Saturday, June 30, 2007

In re Mays-Hooper (Tex. 2006)

In re Mays-Hooper, 189 S.W.3d 777 (Tex. April 7, 2006) (per curiam)(grandparent access to grand child)

On Petition for Writ of Mandamus


Justice Willett did not participate in the decision.

In Troxel v. Granville, 530 U.S. 57 (2000), the Supreme Court of the United States held unconstitutional a Washington trial court’s order granting a boy’s grandparents visitation rights over the objection of his mother. Because the trial court’s order here is indistinguishable, it must meet the same fate.

The subject of these proceedings is a son born to Karen Mays‑Hooper and her husband Kelly Hooper in 1997. The couple divorced in 2000, and Kelly died in 2003. After Kelly’s death, conflicts arose between Karen and her mother-in-law, Linda Thornton, resulting in a suit by the latter for court‑ordered access to the child. See Tex. Fam. Code ' 153.432. The trial court rejected Karen’s claims that the statute was unconstitutional and awarded her mother-in-law “possession” of the child for one weekend a month, two weeks in the summer, four days during Christmas vacation, and alternating Thanksgiving weekends, as well as access through weekly telephone calls. A panel of the Second Court of Appeals voted 2-1 to deny relief, and the entire court voted 4-3 to deny the motion for rehearing en banc. We reach the opposite conclusion.

The facts in Troxel are in all relevant respects the same as those here. In Troxel, the father of two daughters died, and his parents sought court-ordered visitation over the mother’s objection. The trial court ordered visitation one weekend per month, one week during the summer, and four hours on each grandparent’s birthday.

The Supreme Court found the trial court’s order unconstitutional, although none of the six opinions garnered a majority. A plurality of four justices found the visitation statute in Troxel unconstitutional as applied, pointing to three factors: (1) the child’s mother was not unfit, (2) her decisions about grandparent access were given no deference, and (3) she was willing to allow some visitation. Troxel, 530 U.S. at 68-71. The plurality declined to say when a visitation statute would violate the Due Process Clause facially, as “the constitutional protections in this area are best ‘elaborated with care.’” Id. at 73 (quoting id. at 101 (Kennedy, J., dissenting)). Justice Souter concurred in the judgment, but would have held the statute unconstitutional on its face. Id. at 76-77. Justice Thomas concurred in the judgment, noting only that neither party challenged the Court’s substantive-due-process jurisprudence, and that he would have applied a strict-scrutiny standard of review. Id. at 80. Justices Stevens, Scalia, and Kennedy each dissented in different opinions for different reasons. Id. at 80-102.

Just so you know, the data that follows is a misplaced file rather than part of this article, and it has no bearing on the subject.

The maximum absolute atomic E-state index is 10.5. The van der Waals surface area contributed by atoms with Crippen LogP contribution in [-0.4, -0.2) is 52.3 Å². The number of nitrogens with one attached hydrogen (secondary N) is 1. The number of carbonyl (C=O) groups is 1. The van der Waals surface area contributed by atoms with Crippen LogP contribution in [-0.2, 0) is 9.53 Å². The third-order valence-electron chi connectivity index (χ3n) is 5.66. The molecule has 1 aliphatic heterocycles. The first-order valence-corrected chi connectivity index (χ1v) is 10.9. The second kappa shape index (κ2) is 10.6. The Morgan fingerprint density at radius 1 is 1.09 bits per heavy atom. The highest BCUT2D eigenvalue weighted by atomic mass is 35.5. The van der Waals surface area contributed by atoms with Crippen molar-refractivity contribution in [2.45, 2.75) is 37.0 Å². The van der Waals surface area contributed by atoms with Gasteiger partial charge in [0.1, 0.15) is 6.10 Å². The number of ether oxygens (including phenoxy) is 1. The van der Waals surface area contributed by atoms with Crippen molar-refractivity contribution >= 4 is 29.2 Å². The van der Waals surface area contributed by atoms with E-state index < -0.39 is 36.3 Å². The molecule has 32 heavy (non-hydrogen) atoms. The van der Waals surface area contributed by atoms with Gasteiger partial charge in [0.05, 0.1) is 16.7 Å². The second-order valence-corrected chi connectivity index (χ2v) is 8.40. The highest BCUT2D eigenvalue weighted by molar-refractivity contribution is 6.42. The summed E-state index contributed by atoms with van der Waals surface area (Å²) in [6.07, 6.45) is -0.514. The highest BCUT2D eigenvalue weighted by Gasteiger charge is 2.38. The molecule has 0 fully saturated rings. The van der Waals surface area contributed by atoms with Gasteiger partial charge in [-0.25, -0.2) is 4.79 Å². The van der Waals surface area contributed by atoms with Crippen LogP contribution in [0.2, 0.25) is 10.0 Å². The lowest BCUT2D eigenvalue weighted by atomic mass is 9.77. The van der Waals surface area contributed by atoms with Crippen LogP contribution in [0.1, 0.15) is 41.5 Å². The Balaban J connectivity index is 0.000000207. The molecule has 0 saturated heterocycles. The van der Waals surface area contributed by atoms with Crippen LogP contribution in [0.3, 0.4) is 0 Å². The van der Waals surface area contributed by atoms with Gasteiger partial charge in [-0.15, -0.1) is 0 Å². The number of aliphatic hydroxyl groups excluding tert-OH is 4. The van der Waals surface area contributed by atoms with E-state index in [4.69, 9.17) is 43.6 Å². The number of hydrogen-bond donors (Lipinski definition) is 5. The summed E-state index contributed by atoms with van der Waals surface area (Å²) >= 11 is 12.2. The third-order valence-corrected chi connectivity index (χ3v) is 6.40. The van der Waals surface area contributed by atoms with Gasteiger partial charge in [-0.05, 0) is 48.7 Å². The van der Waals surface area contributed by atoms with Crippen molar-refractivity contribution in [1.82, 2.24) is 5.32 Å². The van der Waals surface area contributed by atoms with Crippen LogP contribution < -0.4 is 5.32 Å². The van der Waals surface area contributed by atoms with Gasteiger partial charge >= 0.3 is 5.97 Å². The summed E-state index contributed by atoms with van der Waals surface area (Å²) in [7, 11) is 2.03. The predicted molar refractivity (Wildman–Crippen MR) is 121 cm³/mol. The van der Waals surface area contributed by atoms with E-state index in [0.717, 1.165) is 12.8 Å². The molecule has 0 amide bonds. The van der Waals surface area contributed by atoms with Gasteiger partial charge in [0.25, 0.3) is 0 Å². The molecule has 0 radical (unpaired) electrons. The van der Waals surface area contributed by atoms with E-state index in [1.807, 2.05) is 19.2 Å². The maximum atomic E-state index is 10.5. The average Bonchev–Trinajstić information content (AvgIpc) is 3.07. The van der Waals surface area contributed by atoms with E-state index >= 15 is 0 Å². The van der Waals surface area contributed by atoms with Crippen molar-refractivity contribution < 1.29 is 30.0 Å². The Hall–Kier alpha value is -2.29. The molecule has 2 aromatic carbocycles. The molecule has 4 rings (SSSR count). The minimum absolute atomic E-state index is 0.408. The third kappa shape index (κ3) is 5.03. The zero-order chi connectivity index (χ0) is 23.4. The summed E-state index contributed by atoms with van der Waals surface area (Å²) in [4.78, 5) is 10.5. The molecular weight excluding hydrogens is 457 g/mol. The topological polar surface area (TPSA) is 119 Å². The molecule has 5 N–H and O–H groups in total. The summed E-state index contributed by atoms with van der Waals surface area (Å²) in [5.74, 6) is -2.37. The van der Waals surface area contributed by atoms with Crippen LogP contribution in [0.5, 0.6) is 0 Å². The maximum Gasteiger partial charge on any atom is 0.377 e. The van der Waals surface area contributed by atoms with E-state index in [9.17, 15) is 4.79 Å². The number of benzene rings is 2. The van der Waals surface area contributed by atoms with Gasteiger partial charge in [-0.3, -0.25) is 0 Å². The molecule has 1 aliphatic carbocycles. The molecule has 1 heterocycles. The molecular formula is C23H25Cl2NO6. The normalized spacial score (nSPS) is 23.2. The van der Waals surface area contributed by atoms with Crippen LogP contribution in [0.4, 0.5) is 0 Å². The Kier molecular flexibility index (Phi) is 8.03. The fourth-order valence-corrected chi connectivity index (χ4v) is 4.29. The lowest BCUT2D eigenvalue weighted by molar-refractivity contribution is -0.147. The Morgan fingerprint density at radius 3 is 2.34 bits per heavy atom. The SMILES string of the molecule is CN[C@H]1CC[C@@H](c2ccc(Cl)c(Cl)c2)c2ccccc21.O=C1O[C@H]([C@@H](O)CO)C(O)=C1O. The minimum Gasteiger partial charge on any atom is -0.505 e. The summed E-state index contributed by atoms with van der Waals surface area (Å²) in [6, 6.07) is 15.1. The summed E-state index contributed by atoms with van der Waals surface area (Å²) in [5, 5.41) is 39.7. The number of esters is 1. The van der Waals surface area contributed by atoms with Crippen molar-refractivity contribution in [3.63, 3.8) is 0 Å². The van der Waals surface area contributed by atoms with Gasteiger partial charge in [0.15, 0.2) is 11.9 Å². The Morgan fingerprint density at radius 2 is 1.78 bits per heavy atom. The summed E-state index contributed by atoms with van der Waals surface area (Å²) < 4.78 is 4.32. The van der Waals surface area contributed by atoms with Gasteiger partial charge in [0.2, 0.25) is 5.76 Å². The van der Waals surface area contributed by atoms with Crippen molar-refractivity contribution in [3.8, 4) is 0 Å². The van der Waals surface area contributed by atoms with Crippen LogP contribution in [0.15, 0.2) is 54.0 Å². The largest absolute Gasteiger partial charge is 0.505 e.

We need not sort out all the opinions in Troxel; because the facts here are virtually the same, the judgment must be the same too. In this case (as in Troxel) there was no evidence that the child’s mother was unfit, no evidence that the boy’s health or emotional well-being would suffer if the court deferred to her decisions, and no evidence that she intended to exclude Thornton’s access completely.

Thornton attempts to distinguish Troxel in two respects. First, she points out that the Texas statute applies only to grandparents related to a parent who has lost access (due to termination of rights, incompetency, incarceration, or death), and thus is not as broad as the one in Troxel that allowed “[a]ny person” at “any time” to seek visitation. Id. at 60. But as the statute in Troxel was unconstitutional as applied to the specific context of grandparents related to a deceased father, it is hard to see why a statute limited to that context would fare any better.
Thornton also argues that the trial court “gave special weight to Karen’s determinations for the child,” but points to nothing other than the trial court’s careful attention to her testimony. Karen articulated several reasons for not wanting to turn her son over to her mother-in-law (differences about church attendance, what to say about Kelly’s death, and alleged inattention by her mother-in-law), which the trial court apparently rejected without stating any reason. “[S]o long as a parent adequately cares for his or her children (i.e., is fit), there will normally be no reason for the State to inject itself into the private realm of the family. . . .” Id. at 68. The trial court did not indicate any reason why that rule should not be followed here.

As the statute at issue here has since been amended,[1] we decline the parties’ invitation to analyze the repealed statute more extensively. As the parties agree mandamus relief is appropriate if the trial court’s temporary orders were a clear abuse of discretion, we grant it. See Little v. Daggett, 858 S.W.2d 368, 369 (Tex. 1993).

Without hearing oral argument, Tex. R. App. P. 52.8(c), we conditionally grant mandamus relief and direct the trial court to vacate its order of September 21, 2004 granting grandparent possession. We are confident that the trial court will promptly comply, and our writ will issue only if it does not.


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